It’s African American History Month and since we have made some critical African American history already this year at Barack Obama’s inauguration, there’s more to celebrate than ever. To help you share some special touchpoints of African American history and culture with your kids, I’ve rounded up a few favorite books on these themes.
The Come Look with Me series offers introductions to great art for the youngest children. This one pairs twelve famous paintings by African American artists with simple questions for even the smallest children to encourage more thinking about the pictures and the way they were made. The book includes more “grown up” information to grow on or to help the adult reading with the child understand more about the art.
This is another book that can be read to the youngest child, but can grow with that child, or be enjoyed by an older sibling at the same time. Every letter of the alphabet is a piece of African American history or culture. Each letter of the alphabet represents a concept or figure in African American history. There is also a short piece of rhyming text that explains a bit about what each concept or figure means, then a sidebar entry with two or three paragraphs of text explaining in detail an older child or adult can appreciate.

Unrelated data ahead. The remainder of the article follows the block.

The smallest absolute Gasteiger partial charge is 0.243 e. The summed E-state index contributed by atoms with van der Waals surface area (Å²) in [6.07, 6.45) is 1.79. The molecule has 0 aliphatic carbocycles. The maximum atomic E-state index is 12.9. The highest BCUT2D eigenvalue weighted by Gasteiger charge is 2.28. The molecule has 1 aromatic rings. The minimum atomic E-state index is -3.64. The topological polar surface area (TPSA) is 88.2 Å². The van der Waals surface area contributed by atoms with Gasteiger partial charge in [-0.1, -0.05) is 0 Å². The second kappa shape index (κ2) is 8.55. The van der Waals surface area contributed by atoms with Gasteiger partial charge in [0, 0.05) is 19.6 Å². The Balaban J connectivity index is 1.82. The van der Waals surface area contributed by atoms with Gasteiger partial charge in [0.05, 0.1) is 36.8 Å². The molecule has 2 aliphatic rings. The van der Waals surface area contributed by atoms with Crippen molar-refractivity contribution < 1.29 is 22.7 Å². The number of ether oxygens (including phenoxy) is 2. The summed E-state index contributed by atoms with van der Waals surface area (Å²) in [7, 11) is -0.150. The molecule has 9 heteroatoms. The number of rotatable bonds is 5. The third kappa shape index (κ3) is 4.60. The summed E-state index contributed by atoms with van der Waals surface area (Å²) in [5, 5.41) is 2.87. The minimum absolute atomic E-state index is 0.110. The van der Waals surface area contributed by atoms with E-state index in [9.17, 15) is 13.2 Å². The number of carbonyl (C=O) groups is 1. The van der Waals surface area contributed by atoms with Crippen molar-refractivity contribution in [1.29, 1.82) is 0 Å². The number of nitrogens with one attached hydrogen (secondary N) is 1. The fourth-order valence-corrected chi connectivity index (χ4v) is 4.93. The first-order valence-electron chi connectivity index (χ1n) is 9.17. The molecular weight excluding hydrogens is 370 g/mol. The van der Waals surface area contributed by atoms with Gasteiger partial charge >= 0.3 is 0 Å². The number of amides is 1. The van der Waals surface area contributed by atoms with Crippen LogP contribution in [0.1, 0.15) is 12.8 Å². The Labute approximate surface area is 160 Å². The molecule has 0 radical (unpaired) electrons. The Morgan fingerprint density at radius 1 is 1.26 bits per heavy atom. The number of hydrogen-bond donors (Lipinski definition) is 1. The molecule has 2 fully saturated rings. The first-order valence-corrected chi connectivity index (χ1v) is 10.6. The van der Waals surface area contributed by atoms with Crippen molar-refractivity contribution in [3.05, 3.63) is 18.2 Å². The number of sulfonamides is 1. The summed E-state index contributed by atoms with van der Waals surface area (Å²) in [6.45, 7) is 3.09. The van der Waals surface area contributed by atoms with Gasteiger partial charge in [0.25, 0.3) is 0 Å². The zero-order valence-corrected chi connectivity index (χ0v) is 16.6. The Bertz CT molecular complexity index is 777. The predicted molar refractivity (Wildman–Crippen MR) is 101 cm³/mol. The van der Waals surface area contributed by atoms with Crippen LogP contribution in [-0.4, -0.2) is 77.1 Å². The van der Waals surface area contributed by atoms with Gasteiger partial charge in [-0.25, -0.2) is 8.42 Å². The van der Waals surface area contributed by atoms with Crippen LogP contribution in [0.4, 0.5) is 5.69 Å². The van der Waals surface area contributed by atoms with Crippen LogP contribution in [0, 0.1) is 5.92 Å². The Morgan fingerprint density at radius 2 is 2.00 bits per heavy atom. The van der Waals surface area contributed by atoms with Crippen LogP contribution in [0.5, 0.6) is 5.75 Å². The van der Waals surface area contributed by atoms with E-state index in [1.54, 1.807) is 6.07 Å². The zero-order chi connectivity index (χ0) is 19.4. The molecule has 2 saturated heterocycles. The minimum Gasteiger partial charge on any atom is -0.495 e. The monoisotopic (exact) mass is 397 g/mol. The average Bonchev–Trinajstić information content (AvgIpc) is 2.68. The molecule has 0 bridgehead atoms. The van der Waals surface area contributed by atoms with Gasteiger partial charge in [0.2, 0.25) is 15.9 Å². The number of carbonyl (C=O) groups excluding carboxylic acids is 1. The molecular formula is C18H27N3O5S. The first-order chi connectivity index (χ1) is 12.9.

This book is a lovely introduction for a young child to Langston Hughes, one of the most important writers in American letters, let alone African American letters. The book is written in the rhyming first-person voice of a little girl spending a day with her father touring Langston Hughes’s home as a historical site. The little girl feels a special connection to Hughes because she is a poet, too! Brief, rhyming text and bright, colorful illustrations make this a captivating read-aloud for young children.
Once you know drinking gourd begins with D, it’s time to explore the song that made history by teaching enslaved African Americans the way to freedom. This book tells who wrote the song, how it was learned and used by people traveling the underground railroad as well as sharing the complete words and music on the last page so everyone can sing along.
There are a lot of Obama books out there for adults and children alike. My favorite is this colorfully illustrated (not photographed) version that shares a day in the life of Barack Obama and some simplified versions of his philosophy that kids can understand, like “Respect your elders and be polite/Anything worth doing is worth doing right.” Preachy? Maybe a little, but awfully cute!